Most Protestants believe that Christian Scripture consists only of the 66 little books bound inside of the big book called The Holy Bible.
Why only these books? Because these are the only books that the Holy Spirit inspired.
How do we know that these are the only inspired books? Because the Holy Spirit led the church to affirm these books.
How do we know that the Holy Spirit led the church to affirm these books? Because this is what the church has always believed.
Except that it hasn’t.
Before the New Testament existed, Christians passed around lots of different letters, gospels, and treatises about following Christ. For a while they had the apostles around to teach them, but they all eventually died off. So, the churches had to figure out which writings were “authoritative”–that is, which ones were “Scripture,” which ones were just helpful but not authoritative, and which ones were heretical. They didn’t discern this by asking questions like: “Is the Holy Spirit working through this book?” or “Does this letter teach the Gospel?”
Martin Luther (in)famously used these sorts of questions to guide his study of biblical authority, which led him to reject the book of Revelation because it didn’t seem like the Holy Spirit produced it. He attempted to remove the book of Esther because it makes no mention of God and rejected the apostolicity of James, calling it an “epistle of straw” (a phrase he later retracted) because it does not mention the death, burial, and resurrection of Christ.
Most of us would say that Luther went too far in trying to remove books of the Bible, but few can explain why he was wrong to do so. Most Protestants have a similar view of “inspiration” as Luther, but no one would deign to question the “inspiration” of any single book. We simply accept them because we are told to do so. For example, the Westminster Confession states, “The authority of the Holy Scripture, for which it ought to be believed, and obeyed, depends not upon the testimony of any man, or Church; but wholly upon God (who is truth itself) the author thereof: and therefore it is to be received, because it is the Word of God.” (This is circular reasoning.) How do we know that it is the Word of God? The Confession goes on to say that, in addition to the fact that the Bible is really consistent (a claim that has been debated since the beginning of Christianity), “…our full persuasion and assurance of the infallible truth and divine authority [of the Bible], is from the inward work of the Holy Spirit bearing witness by and with the Word in our hearts.”
So, there is no actual proof that these books are “inspired” other than “the Holy Spirit told me so.” We just believe they are and nobody should question it.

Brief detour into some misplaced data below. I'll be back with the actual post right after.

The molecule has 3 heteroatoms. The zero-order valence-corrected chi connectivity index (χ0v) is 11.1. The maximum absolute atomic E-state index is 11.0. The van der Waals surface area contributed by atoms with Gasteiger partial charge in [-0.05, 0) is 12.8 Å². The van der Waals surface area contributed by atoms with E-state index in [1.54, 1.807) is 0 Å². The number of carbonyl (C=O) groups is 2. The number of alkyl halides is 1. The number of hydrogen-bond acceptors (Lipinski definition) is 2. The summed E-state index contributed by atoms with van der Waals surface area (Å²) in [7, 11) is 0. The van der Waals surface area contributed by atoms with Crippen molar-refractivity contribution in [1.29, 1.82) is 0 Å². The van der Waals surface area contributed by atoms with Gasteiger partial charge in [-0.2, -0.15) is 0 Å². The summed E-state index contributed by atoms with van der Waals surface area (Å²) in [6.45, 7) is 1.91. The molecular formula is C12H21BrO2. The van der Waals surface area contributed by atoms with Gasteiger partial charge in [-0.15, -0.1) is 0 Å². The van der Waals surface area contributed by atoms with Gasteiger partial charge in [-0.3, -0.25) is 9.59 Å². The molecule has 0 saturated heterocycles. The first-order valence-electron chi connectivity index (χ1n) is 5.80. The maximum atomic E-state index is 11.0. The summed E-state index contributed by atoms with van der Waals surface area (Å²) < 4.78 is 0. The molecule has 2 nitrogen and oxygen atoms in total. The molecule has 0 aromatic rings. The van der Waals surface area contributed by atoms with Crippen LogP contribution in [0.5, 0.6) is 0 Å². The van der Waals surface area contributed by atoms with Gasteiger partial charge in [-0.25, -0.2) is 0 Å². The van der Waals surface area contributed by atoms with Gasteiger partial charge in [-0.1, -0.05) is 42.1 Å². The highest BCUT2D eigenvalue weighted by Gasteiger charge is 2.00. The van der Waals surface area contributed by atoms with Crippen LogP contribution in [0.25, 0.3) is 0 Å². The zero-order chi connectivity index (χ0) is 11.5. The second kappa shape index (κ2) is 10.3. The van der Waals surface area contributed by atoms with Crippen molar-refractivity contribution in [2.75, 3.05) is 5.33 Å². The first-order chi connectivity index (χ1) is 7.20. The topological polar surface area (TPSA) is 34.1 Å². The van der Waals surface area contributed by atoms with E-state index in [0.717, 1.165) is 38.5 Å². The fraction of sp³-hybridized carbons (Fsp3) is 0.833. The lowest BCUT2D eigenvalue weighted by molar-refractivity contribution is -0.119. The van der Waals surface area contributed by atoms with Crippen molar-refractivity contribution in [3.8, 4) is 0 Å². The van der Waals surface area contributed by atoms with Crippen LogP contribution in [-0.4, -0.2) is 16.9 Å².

However, traditions much older than Protestantism have long affirmed books that do not exist in the Protestant Canon. Did the Holy Spirit lie to these other traditions? Were they hearing the Holy Spirit wrongly and Protestants suddenly came along and heard the Holy Spirit correctly? For instance, Roman Catholics have the “deuterocanonical” books called the Apocrypha. Elements of the Septuagint remain in the Orthodox Church canon (for instance, the story of Susanna in the book of Daniel). The Ethiopian Orthodox Church has 81 books in their canon. So, for us Protestants to say that the Holy Spirit has only inspired the books in our Bible, and that the church has always believed this, is wildly inaccurate (not to mention arrogant).
Rather than using some subjective idea of “inspiration” (or the always-debatable and Mormonesque reason: “The Holy Spirit told me so”) as the litmus test for canonicity, the earliest Christians almost unanimously had one criteria for determining what is authoritative or canonical: Apostolicity. Apostles were women and men appointed by Jesus to pass on the authoritative word of Christ. The apostles, as divinely appointed eyewitness to the risen Christ, had the unique function of relaying authoritative doctrine from Christ himself. Nobody else has that authority. Their teaching became the foundation of church.
As Early Christians attempted to discern which books and letters were “authoritative,” they appealed to apostolicity to do so. If a book or letter is not by an apostle, then it isn’t authoritative. In other words, Christian doctrine is whatever the Apostles say it is.
Even “Gnostic” heretics appealed to apostolic authority in order to claim that their teachings were authoritative. Irenaeus destroyed their claims by pointing out that the apostles’ teaching had been preserved by the apostles’ own disciples (Adv. Haer. 3.1). In other words: if you want to know what the Apostles taught, go talk to their disciples!